A new survey from Hewitt Associates, a global human resources services company, shows that sickness costs UK companies more than £1,000 per employee every year.
In addition, absenteeism is costing employers at least £662 per employee, although this rises by as much as 60% once indirect costs, such as lost productivity, overtime and recruitment, are included.
The first Hewitt Healthcare Fundamentals Survey found that many companies are under-estimating their rate of absenteeism – and its financial impact – as less than two thirds of companies indicated that they properly record employee absenteeism.
The survey showed that the biggest causes of absenteeism are flu, muscular injuries such as back pain and repetitive strain injury, and stress and depression.
Some 56% of respondents said that stress is an issue for their organisation - yet only a third provide stress management coaching for their managers.
James Kenrick, head of UK Corporate Healthcare Consulting at Hewitt Associates, said:
“Poor employee health is an enormous problem for UK businesses, costing billions of pounds each year – yet companies are still not taking sufficient steps to handle the issue. In particular, this report shows that many employers do not properly monitor absenteeism, which means its real impact may be even greater.
“The report makes it clear that stress is predicted to be the main cause of employee ill-health in the next three years. If the UK economy worsens, stress levels can undoubtedly be expected to rise further, making this the biggest threat to employee health in the UK.”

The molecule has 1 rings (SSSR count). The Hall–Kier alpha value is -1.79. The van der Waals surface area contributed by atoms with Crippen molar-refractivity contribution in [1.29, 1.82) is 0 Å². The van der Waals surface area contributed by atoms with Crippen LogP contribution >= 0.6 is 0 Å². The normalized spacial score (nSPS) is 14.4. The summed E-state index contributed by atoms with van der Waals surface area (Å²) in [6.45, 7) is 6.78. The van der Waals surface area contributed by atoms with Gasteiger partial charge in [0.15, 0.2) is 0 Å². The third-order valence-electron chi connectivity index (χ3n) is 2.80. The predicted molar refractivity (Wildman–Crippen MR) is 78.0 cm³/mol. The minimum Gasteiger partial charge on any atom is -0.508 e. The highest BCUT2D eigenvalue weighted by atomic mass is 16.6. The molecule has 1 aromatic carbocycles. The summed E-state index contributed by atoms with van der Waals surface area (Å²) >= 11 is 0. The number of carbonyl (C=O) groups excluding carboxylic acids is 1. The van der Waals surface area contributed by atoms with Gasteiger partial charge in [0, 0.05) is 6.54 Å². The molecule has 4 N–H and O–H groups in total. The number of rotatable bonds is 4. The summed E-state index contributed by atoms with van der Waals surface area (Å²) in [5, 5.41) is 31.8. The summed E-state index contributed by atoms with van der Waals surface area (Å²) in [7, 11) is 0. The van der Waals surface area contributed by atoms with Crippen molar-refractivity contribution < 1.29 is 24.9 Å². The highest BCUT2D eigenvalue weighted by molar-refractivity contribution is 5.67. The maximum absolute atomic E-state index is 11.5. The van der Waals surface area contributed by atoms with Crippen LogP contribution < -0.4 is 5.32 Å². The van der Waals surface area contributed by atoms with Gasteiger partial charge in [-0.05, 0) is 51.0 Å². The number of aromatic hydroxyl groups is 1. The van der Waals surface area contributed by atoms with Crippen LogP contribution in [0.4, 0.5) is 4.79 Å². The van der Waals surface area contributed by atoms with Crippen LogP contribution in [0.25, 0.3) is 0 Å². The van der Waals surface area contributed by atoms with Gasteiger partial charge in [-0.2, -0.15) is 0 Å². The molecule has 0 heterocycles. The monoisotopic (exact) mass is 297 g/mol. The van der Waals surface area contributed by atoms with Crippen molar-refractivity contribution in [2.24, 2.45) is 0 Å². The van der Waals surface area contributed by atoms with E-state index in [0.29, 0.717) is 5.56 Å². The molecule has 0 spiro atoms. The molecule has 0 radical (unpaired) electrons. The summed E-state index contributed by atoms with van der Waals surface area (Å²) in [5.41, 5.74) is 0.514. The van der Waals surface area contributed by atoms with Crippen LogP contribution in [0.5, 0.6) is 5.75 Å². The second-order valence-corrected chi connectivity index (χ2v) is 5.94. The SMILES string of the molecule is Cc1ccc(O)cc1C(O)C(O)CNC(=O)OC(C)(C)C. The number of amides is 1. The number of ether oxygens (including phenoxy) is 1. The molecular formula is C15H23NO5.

Poor health and work absenteeism has long been recognised as a problem for UK employers.
According to a recent review by Dame Carol Black, the National Director for Health and Work at the NHS Institute for Innovation and Improvement, the total cost of sickness and absenteeism to the UK economy is over £60 billion.
Some companies are taking measures to deal with their concerns about the cost of poor health among their employees.
As a result they are putting in place initiatives such as offering subsidised gym membership and promoting healthy eating programmes in order to improve standards of well-being.
Employers typically see a return of £3 for every £1 invested in employee health initiatives.
James Kenrick added:
”Reducing absenteeism is the ultimate goal for employers. To achieve this, they need to approach the problem from a total health management perspective. This means collecting quality data on the reasons behind absenteeism and developing a coordinated programme to encourage good health in their workforce.”